What happened on Saturday at the PGA Championship?

Brooks Koepka will look to become only the fifth player in history to win both the US Open and the PGA Championship in the same year as he takes a two-shot lead into the final round at Bellerive Country Club.

Koepka – who won at Shinnecock Hills two months ago – had the ball on a string on the front-nine where he opened with two straight birdies and went on to pick up three more shots to go out in a blistering 30.

At one point the 28-year-old had a four-shot lead, but the closing stretch of holes tripped the American up. The first mistake came at the 14th; a pulled drive resulted in a bunkered approach shot, where he failed to get up-and-down for par. And then came the 15th; his drive came up to rest directly behind a tree where a penalty drop was the only option. All things considered, he did incredibly well to make bogey.

A birdie at the 17th got Koepka back on track and he’ll have a superb opportunity to win his third major championship on Sunday. If he does so, it means he would have won three of the last six major championships.

In the unlikely scenario that Koepka can’t handle the occasion – remember, this is a player that has shown almost no emotion after winning both of his US Open titles – big names are within reach and more than capable of pouncing.

Tiger Woods struck the ball beautifully and he’ll perhaps be feeling a little hard done by with a second successive 66. A front-nine 31 was followed by a crushing birdie-free back-nine where he couldn’t get a putt to drop. At the par-5 17th, Woods was pin-high in two and three-putted for par. At 8-under-par, he’s alongside both Justin Thomas and Jason Day.

But Koepka’s closest competitor is Adam Scott, the former Masters champion whose last tour win came more than two years ago. Since that last win at the WGC-Cadillac, the Aussie has dropped to 76th in the world rankings and is only playing this week after a special exemption from the PGA of America. But seemingly out of nowhere, he’s found his form and sits just two shots behind the leader.

At 9-under, Jon Rahm and Rickie Fowler are both main contenders for the best current player without a major, and they will have a fine chance of getting off the mark this week.

Perhaps the biggest surprise of the day came from the world No. 1 Dustin Johnson, who was widely expected to be one of the main contenders after he opened with two solid rounds to sit just a few shots back after 36 holes.

While his good friend Koepka surged ahead, Johnson went in reverse and ended up two-over for the day. It’s all the more surprising given his form in the last two weeks.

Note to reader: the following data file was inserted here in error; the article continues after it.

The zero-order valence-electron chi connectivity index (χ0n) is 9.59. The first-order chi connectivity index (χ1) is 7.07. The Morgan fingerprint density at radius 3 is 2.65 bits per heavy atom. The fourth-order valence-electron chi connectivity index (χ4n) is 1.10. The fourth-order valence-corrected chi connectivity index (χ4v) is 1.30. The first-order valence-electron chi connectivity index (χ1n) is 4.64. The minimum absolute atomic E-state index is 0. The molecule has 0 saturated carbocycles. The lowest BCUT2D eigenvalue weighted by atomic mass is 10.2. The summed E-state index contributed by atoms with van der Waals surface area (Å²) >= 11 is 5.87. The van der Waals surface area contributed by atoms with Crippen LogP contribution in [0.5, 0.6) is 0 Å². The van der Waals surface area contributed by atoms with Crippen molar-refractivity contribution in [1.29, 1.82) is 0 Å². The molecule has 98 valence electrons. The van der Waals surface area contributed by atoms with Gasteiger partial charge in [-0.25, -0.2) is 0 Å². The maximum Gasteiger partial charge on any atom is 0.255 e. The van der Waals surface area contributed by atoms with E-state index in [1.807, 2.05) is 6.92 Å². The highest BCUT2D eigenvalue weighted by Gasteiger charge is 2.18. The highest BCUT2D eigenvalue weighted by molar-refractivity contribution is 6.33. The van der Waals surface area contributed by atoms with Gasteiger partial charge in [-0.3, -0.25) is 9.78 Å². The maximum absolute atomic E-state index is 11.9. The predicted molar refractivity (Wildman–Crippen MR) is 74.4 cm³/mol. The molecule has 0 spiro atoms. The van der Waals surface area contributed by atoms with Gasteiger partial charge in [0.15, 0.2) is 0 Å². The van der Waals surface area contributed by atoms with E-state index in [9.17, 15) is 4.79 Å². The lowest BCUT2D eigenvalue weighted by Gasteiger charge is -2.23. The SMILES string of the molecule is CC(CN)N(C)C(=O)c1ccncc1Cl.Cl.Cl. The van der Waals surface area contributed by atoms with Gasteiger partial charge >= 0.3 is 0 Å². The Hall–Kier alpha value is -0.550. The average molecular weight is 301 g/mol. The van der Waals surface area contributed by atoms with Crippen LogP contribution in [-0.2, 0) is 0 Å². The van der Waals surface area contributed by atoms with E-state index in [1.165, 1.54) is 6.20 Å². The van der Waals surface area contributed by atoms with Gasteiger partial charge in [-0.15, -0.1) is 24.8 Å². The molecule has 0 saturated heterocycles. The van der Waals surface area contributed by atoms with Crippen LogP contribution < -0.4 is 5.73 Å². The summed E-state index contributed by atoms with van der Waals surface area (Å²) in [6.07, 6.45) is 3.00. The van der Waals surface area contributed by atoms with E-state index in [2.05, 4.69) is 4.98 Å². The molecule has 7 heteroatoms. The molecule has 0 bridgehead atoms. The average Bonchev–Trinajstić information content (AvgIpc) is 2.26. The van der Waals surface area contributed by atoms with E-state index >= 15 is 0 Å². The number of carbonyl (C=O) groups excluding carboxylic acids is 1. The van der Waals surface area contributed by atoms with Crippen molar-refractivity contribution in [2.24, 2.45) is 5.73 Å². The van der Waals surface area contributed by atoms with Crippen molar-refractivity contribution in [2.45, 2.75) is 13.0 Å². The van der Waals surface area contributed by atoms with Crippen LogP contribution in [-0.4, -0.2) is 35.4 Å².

Full PGA Championship leaderboard

Talking point

The course is too easy. It isn’t a major championship setup. Why are we playing in Missouri in the height of summer? Some of you might not even be able to watch the coverage on TV.

Yep – it’s fair to say that this week’s PGA Championship has had its criticisms.

But look at the bigger picture here. The leaderboard is absolutely stacked with talent and we could have a stunning finale with Koepka, Tiger, Thomas, Rahm and Fowler all in the running to take home the Wanamaker Trophy.

And the crowds that St Louis is producing have been incredible. Just look at the scenes when Tiger drained one of his many putts on the front-nine on Saturday, or even the reaction to Matt ‘Mike’ Wallace’s ace.

Next year, the tournament will be moved to May and becomes the second major of the calendar year. It will be a new era of the PGA Championship; perhaps we’ll even have some decent TV coverage.

But in the meantime, enjoy the final round of the 100th PGA Championship. This is a tournament that has produced tremendous drama over the years, and it looks likely we’re set for even more tomorrow.

Best quote

Brooks Koepka:

Best moments

Betting update

South Africans have a great record here at Bellerive, and Charl Schwartzel is the best placed through 54 holes and certainly has a chance if he can shoot a low number.

The former Masters champion fired a final round 63 at Firestone last week, and he then hit another 63 on Friday.

He’s always been capable of getting hot on the course, and at around 45/1, he offers good each-way value.

Eddie Pepperell stormed through the field in the final round of The Open last time out to finish sixth. At five-under-par, he’s in a pretty similar position here at Bellerive.

Obviously a win might be too much to ask, but at 600/1, he could be worth an each-way bet in the hope that he can post a low number and sneak a top-three finish.